• Kevin Breslin

    As interesting as this is, what kind of political debate can be made from it?
    Should Transforming your Care look at smartphone technology, wearable EEG kits for out of hospital treatments?
    What can we do to ensure there’s more paediatric heart specialists at a time of Higher Education cuts?
    Does genetic markers in families that have a high occurance of CHD make their blood a donation risk through epigenetics?

  • Korhomme

    Why will you not write about how treatment is supposed to be delivered in N Ireland? Note that my post does not refer to any specific geographical area.

  • Turgon

    I think these sort of articles are highly problematic when someone famous is ill. It feels a bit like ambulance chasing. I would rather people thoughts and prayers were with Mr. Robinson and the other people who no doubt have had similar problems recently. Not everyone may agree with that but I just find such articles a bit unseemly.

    If I were a doctor I would have to state that to establish the authoritative nature of my views. That would as per the GMC guidelines require me to give my name.

    If I were some other sort of expert I would have to explain who I am in order to establish my authority on this subject.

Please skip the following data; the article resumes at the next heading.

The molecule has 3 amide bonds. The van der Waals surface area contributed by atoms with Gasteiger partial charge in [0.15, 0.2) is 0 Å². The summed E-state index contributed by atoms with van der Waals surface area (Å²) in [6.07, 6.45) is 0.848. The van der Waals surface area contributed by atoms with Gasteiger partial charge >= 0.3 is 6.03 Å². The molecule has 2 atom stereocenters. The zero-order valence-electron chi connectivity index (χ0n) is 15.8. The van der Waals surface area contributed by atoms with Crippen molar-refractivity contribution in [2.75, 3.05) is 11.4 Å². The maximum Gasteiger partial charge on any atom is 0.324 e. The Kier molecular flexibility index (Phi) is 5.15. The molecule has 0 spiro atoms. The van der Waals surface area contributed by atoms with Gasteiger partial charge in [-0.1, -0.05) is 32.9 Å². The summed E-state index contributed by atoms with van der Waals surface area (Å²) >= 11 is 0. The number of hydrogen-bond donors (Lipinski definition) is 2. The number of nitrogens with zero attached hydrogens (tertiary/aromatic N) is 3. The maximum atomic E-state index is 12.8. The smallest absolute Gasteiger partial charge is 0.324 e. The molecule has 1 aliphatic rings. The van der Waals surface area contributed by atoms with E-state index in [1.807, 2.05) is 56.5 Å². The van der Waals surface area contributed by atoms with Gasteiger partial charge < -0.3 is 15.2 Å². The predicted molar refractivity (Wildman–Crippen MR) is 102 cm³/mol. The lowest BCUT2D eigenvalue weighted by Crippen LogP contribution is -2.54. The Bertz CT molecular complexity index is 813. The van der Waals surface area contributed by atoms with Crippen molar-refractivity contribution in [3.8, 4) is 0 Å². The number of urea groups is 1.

I have simply provided links to websites which explain what happens generally and what is being done in NI. If one reads the links one can establish it.

  • Jag

    No word at all from the DUP, there’s not been a press statement since last Friday, amazing.

    Today is a big day. The welfare reform debate will not be resolved today with the petition of concerns. Arlene says the direct consequence of what she claims is an external deadline is she will not be able to finalise a budget which is required by this coming Friday. After that happens, GB takes over. Serious stuff.

    This is my 1-minute visualisation of the the six-month unwinding of the Stormont House Agreement, we’ve been flying through the air and fountains for the past six months, this is now what’s about to happen.

  • Starviking

    In the US, self-administration of Aspirin is recommened to lower the probability of clot formation.

  • Mister_Joe

    If you experience symptoms of a heart attack, take an aspirin (ASA) and get thee to a hospital immediately. The staff there would much prefer a false alarm than someone who tries to ignore the potential problem and there are lots of dead people who might have survived. I’m a bit of an expert having survived 6 heart attacks.